Saga Land - a review
Saga Land was a Christmas present to myself. For some time, I have enjoyed listening to Richard Fidler's Conversations program on ABC radio. I remember listening to his interview with Kari Gislason and thinking that Kari's story was pretty amazing. I also remember thinking that Australia was a long way for a Icelander to finally settle down! At the time, I was also dipping in and out of Fidler's book, Ghost Empire, the story of his travels through Turkey.
So when I saw Saga Land at my local bookshop, I knew I had to have it. I liked Fidler's writing style, I knew something of Gislason's story and I was in love with Scandinavian history and mythology. Aside, from that, I loved the cover of of the book, and I am sorry to say, but I am a sucker for a good book cover!
Much like Ghost Empire, I have dipped in and out of Saga Land since the new year. Luckily, the book is perfect for a reader like me. Fidler and Gislason weave their own stories around a telling of various Icelandic sagas. Once you have had your fill of a saga, or you need to digest the rather violent ending of that particular story, you can put the book down and pick it up some days later to read about Kari's personal journey of discovery or Richard's experiences in a far-flung corner of the planet (far-flung indeed for Australians!)
Both men do a stellar job of describing the Icelandic environment. Fidler has an eye for the awesome natural environment, while Gislason delves into his memory of places and how these places shaped the person he has become, despite being so far from Iceland for many years of his adult life. Thus, the reader is drawn into the magnificence of the Icelandic environment but also gets a feel for the power of the place on the development of the human soul. Gislason's heartfelt description here says it all:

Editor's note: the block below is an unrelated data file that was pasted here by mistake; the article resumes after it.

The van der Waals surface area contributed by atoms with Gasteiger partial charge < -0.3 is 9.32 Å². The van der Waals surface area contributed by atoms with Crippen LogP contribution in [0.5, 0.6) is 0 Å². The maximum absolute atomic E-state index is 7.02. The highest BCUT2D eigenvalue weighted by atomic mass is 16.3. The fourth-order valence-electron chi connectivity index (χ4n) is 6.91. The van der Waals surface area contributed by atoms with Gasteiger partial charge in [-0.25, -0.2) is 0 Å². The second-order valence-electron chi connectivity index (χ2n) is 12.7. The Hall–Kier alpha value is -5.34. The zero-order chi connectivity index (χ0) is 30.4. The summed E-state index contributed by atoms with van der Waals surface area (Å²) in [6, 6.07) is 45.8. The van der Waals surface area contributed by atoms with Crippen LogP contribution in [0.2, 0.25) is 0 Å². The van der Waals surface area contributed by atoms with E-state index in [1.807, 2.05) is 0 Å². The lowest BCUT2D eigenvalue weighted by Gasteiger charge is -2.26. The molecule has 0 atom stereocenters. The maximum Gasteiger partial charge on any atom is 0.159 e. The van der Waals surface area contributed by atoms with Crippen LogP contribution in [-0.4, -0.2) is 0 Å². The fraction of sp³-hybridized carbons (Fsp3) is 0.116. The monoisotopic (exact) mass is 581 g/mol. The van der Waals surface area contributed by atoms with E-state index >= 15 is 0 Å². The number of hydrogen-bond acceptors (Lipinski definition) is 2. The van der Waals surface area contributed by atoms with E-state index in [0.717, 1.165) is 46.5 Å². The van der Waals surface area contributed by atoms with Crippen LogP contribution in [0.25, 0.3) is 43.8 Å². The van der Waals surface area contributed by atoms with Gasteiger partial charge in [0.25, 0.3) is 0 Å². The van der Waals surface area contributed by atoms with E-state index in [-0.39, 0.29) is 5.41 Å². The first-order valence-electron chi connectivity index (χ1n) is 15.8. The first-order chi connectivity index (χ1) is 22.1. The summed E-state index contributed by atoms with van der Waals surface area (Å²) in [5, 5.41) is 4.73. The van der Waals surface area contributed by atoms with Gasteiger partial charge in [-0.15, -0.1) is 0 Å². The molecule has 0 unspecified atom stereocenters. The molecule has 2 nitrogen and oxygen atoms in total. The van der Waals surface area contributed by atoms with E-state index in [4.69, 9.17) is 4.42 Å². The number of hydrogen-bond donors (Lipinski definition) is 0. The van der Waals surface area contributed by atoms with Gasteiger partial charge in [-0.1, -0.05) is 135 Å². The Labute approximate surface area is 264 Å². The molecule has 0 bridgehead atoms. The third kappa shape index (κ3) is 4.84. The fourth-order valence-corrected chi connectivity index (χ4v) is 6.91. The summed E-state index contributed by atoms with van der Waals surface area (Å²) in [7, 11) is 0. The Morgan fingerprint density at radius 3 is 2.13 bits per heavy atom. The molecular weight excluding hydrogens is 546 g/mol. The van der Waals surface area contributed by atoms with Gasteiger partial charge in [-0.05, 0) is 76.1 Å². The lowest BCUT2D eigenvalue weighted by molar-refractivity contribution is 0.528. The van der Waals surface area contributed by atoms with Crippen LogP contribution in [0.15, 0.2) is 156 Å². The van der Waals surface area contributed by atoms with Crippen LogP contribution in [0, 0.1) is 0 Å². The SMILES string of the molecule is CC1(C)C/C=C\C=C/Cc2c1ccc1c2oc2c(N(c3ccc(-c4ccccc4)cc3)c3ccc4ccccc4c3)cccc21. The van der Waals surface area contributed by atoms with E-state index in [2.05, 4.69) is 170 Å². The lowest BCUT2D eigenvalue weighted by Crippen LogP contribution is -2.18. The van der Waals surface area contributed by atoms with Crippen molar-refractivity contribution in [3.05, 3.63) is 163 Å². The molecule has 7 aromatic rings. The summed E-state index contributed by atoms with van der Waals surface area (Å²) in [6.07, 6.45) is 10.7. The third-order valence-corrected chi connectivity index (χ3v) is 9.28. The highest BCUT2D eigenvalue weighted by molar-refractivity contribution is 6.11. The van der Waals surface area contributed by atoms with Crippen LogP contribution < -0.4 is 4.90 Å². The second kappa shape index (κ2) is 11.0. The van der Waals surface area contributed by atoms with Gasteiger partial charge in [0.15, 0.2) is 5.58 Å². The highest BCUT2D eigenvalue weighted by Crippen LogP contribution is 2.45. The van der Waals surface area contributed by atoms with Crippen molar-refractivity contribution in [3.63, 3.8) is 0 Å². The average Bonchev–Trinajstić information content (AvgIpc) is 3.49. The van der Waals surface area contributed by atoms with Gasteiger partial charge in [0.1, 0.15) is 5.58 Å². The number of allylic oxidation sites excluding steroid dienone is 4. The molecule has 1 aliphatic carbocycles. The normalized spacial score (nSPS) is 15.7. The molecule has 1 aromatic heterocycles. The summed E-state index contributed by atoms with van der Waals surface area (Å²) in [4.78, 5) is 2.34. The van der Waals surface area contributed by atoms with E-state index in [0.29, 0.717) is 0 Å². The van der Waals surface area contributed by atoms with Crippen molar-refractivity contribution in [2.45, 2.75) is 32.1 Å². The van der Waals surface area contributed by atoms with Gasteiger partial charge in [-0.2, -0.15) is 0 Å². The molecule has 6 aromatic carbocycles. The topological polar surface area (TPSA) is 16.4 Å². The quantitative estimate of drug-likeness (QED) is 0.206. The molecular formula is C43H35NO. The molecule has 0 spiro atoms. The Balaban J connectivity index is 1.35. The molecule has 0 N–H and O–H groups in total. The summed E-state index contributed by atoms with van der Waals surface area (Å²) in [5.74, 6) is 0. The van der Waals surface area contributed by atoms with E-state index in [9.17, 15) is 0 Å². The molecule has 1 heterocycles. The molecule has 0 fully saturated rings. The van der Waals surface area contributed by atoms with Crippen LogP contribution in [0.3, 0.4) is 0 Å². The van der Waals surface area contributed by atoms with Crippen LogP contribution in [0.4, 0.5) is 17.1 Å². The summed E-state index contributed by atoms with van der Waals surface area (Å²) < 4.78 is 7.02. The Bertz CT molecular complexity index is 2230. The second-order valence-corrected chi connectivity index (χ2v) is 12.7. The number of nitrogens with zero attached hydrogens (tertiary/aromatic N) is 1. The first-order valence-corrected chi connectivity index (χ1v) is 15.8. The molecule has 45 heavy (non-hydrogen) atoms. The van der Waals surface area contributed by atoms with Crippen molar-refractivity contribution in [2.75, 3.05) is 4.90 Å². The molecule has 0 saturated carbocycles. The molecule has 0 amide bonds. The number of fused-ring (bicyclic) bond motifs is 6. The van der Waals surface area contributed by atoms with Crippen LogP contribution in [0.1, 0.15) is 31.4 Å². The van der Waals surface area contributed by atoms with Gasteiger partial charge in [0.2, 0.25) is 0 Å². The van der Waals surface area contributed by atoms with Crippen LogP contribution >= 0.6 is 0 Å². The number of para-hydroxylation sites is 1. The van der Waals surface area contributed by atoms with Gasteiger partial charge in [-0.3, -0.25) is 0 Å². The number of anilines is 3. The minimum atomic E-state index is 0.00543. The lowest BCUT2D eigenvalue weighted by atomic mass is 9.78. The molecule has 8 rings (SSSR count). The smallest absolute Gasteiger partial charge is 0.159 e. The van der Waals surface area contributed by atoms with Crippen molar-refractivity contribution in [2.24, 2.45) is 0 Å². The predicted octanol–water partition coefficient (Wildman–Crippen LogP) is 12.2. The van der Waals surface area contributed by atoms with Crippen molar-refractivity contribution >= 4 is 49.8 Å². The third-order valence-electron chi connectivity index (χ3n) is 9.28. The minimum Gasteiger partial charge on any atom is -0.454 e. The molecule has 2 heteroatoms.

"I was a boy when I left here, but when I came back in my early twenties I was shocked by how comfortable I felt. Straight away there was this, this physical feeling of... of rightness. Like I could fit right into the landscape. I could fit right into the light.
And then there are the sagas themselves!
Traditionally, the sagas are prose narratives that are based on events that occurred in and around Iceland in the beginning of the Ist Millennium CE. They are predominantly about the struggles and issues associated with the families of the age and, as such, make for some tremendous reading. One particular saga, The Saga of Gisli, is as relevant today is it was then. It tells of the complicated and drawn out events of a failed friendship, murder, revenge, bounty hunters and girl-power. As I read it, I thought it would make an excellent mini-series adapted to the modern-era. But I also imagined listening to the story while sitting around a fire and watching the intrigued faces of my fellow Icelanders. How was the story going to end? Would Gisli escape again? While his escapes were numerous and genius, it is the character of Aud I most enjoyed:
Aud began to count the silver, placing each coin into a large purse. While she was counting, she asked if she could do whatever she wanted with it.
'Of course,' he said. 'It's yours.'
So she stood up and swung the purse into his face, smashing him on the nose. 'Now,' she said, 'you can tell everyone the fine story of when you were hit by a woman.'
I am just over half way through the book. Where I live, it is now cold enough to light the fire.... a perfect atmosphere for further readings of Saga Land.